HARRISBURG —Kevin’s Law is law.
By a vote of 49-1, legislation to close Pennsylvania’s hit-and-run “loophole” — under which leaving the scene of a fatal crash carries a lesser minimum sentence than a DUI homicide — passed the state senate today.
The change takes its unofficial name from Kevin Miller, a Dallas five-year-old who died in December 2012 after being struck by Thomas W. Letteer, of Plains Township, who left the scene of the crash on North Street in Wilkes-Barre.
Sen. Stewart Greenleaf, R-Montgomery County, cast the only dissenting vote.
Gov. Tom Corbett signed the bill into law at 6 tonight in a private ceremony attended by family members.
There was a sea of yellow in the state Senate gallery this afternoon, as relatives and friends of Kevin Miller, sporting commemorative t-shirts, awaited passage of the legislation.
The bill passed the state house by a 199-2 vote on Friday, and was anticipated to be voted on by the state Senate today.
Luzerne County District Attorney Stefanie Salavantis and several members of her present and past staff — assistant district attorneys Mamie Phillips and Sam Sanguedolce and former assistant district attorney Alexis Falvello — are present as well.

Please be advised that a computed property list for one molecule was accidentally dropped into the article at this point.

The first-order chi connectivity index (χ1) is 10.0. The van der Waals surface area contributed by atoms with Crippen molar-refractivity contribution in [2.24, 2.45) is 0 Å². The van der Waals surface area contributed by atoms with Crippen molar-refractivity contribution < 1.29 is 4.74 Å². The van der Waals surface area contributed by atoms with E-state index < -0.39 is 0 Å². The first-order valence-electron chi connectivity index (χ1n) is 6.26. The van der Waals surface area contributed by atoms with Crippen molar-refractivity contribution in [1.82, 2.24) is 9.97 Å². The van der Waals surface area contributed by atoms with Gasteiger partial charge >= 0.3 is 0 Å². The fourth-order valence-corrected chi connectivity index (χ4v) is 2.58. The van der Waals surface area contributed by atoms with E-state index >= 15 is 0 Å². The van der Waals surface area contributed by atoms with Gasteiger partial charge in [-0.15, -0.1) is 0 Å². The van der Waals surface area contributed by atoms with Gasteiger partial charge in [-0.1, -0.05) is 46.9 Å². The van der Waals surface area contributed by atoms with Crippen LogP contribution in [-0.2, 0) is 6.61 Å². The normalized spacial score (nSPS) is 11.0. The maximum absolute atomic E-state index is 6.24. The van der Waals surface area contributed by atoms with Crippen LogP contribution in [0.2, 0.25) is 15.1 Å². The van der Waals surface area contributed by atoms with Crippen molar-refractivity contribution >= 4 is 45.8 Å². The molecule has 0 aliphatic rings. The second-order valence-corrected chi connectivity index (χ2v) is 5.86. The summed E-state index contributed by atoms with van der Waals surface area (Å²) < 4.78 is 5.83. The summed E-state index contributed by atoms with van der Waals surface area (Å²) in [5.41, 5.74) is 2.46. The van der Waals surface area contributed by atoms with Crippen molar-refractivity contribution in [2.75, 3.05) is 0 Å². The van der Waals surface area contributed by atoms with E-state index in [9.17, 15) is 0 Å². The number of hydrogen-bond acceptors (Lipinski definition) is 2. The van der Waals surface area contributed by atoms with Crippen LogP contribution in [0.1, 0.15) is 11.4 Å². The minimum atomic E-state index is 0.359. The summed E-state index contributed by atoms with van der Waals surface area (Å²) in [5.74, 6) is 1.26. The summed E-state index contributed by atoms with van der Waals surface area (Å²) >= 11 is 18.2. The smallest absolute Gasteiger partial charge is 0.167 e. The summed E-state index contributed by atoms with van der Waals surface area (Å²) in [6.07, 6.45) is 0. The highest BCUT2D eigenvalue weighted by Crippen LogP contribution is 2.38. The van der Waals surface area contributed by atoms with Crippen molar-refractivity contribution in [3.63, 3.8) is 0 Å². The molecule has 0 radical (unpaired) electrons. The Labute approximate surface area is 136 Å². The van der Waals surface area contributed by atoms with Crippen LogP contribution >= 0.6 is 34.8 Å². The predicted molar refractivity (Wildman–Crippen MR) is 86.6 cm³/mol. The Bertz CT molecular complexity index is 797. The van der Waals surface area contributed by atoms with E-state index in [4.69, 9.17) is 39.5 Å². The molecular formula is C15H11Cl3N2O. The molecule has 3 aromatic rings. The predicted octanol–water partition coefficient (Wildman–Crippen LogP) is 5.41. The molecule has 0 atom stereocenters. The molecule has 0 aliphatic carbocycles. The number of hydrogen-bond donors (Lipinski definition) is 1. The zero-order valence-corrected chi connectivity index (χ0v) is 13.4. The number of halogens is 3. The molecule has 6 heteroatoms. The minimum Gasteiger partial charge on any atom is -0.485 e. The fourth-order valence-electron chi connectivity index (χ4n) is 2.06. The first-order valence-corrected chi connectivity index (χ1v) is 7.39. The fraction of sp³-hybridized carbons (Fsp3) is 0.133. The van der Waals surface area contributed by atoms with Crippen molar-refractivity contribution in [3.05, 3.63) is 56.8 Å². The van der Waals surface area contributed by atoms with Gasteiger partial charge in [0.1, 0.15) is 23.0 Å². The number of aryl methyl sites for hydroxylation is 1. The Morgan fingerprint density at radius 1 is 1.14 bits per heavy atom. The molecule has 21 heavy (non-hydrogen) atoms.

“We are here in support of the family,” Salavantis said.
Currently, the charge carries only a one year minimum jail sentence, but Senate Bill 1312 will put the penalty on par with the three-year sentence for a DUI homicide.
More than 60 people packed into a chartered bus and several cars this morning as supporters of “Kevin’s Law” headed to Harrisburg, including Kevin’s parents, Caroline and Stephen.
State Sen. Lisa Baker, R-Lehman Twp., acknowledged the group a short time ago as proceedings got underway.
While Kevin Miller’s death was not the only local case fuelling the desire for change, the issue took on renewed prominence after Letteer’s sentencing in May, when Miller’s family joined prosecutors and lawmakers — including state Baker, state Rep. Tarah Toohil, R-Butler Township and state Rep. Mike Carroll, D-Avoca — at a press conference calling on state legislators to change the law.
Carroll, who sits on the House Transportation Committee, tacked the proposed change onto Senate Bill 1312, which was introduced to amend the state’s Highway Code on a number of other issues, including vehicle lengths and transportation of modular housing.
Carroll noted his amendment also deals with changing the highway code, thus is considered the same subject matter as the original content of the bill.
Today’s Senate session began at 1 p.m., but with many issues before lawmakers today as the state budget deadline looms, it is unclear at what time lawmakers will consider Kevin’s Law. The chamber recessed at 1:35 for a Republican caucus.